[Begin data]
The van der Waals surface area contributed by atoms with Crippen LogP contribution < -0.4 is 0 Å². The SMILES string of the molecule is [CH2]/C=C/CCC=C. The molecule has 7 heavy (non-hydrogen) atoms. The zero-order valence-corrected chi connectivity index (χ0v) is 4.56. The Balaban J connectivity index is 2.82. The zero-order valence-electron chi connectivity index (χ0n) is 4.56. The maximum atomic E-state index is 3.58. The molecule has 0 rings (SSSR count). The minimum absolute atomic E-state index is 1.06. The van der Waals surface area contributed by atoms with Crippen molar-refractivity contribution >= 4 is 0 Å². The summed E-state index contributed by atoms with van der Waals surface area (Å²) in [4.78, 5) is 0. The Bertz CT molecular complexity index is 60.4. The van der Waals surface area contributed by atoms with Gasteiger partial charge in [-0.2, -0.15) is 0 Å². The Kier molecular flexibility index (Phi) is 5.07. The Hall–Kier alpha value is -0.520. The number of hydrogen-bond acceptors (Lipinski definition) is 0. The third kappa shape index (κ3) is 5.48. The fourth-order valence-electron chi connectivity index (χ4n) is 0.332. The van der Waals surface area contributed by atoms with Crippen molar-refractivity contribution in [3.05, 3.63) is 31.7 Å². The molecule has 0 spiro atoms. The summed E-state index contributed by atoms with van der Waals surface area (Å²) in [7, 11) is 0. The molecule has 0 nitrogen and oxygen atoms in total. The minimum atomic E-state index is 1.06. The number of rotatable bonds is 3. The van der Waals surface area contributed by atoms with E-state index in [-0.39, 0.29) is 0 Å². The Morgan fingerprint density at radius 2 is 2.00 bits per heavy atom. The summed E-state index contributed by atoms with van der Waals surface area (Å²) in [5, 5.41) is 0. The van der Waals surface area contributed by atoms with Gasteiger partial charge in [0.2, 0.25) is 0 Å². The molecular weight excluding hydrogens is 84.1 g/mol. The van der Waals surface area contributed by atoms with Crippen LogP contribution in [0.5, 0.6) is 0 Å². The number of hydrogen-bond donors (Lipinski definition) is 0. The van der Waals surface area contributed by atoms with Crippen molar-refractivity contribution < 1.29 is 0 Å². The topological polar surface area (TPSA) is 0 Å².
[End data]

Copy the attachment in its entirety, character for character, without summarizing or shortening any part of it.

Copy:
The van der Waals surface area contributed by atoms with Crippen LogP contribution < -0.4 is 0 Å². The SMILES string of the molecule is [CH2]/C=C/CCC=C. The molecule has 7 heavy (non-hydrogen) atoms. The zero-order valence-corrected chi connectivity index (χ0v) is 4.56. The Balaban J connectivity index is 2.82. The zero-order valence-electron chi connectivity index (χ0n) is 4.56. The maximum atomic E-state index is 3.58. The molecule has 0 rings (SSSR count). The minimum absolute atomic E-state index is 1.06. The van der Waals surface area contributed by atoms with Crippen molar-refractivity contribution >= 4 is 0 Å². The summed E-state index contributed by atoms with van der Waals surface area (Å²) in [4.78, 5) is 0. The Bertz CT molecular complexity index is 60.4. The van der Waals surface area contributed by atoms with Gasteiger partial charge in [-0.2, -0.15) is 0 Å². The Kier molecular flexibility index (Phi) is 5.07. The Hall–Kier alpha value is -0.520. The number of hydrogen-bond acceptors (Lipinski definition) is 0. The third kappa shape index (κ3) is 5.48. The fourth-order valence-electron chi connectivity index (χ4n) is 0.332. The van der Waals surface area contributed by atoms with Crippen molar-refractivity contribution in [3.05, 3.63) is 31.7 Å². The molecule has 0 spiro atoms. The summed E-state index contributed by atoms with van der Waals surface area (Å²) in [7, 11) is 0. The molecule has 0 nitrogen and oxygen atoms in total. The minimum atomic E-state index is 1.06. The number of rotatable bonds is 3. The van der Waals surface area contributed by atoms with E-state index in [-0.39, 0.29) is 0 Å². The Morgan fingerprint density at radius 2 is 2.00 bits per heavy atom. The summed E-state index contributed by atoms with van der Waals surface area (Å²) in [5, 5.41) is 0. The van der Waals surface area contributed by atoms with Gasteiger partial charge in [0.2, 0.25) is 0 Å². The molecular weight excluding hydrogens is 84.1 g/mol. The van der Waals surface area contributed by atoms with Crippen LogP contribution in [0.5, 0.6) is 0 Å². The number of hydrogen-bond donors (Lipinski definition) is 0. The van der Waals surface area contributed by atoms with Crippen molar-refractivity contribution < 1.29 is 0 Å². The topological polar surface area (TPSA) is 0 Å².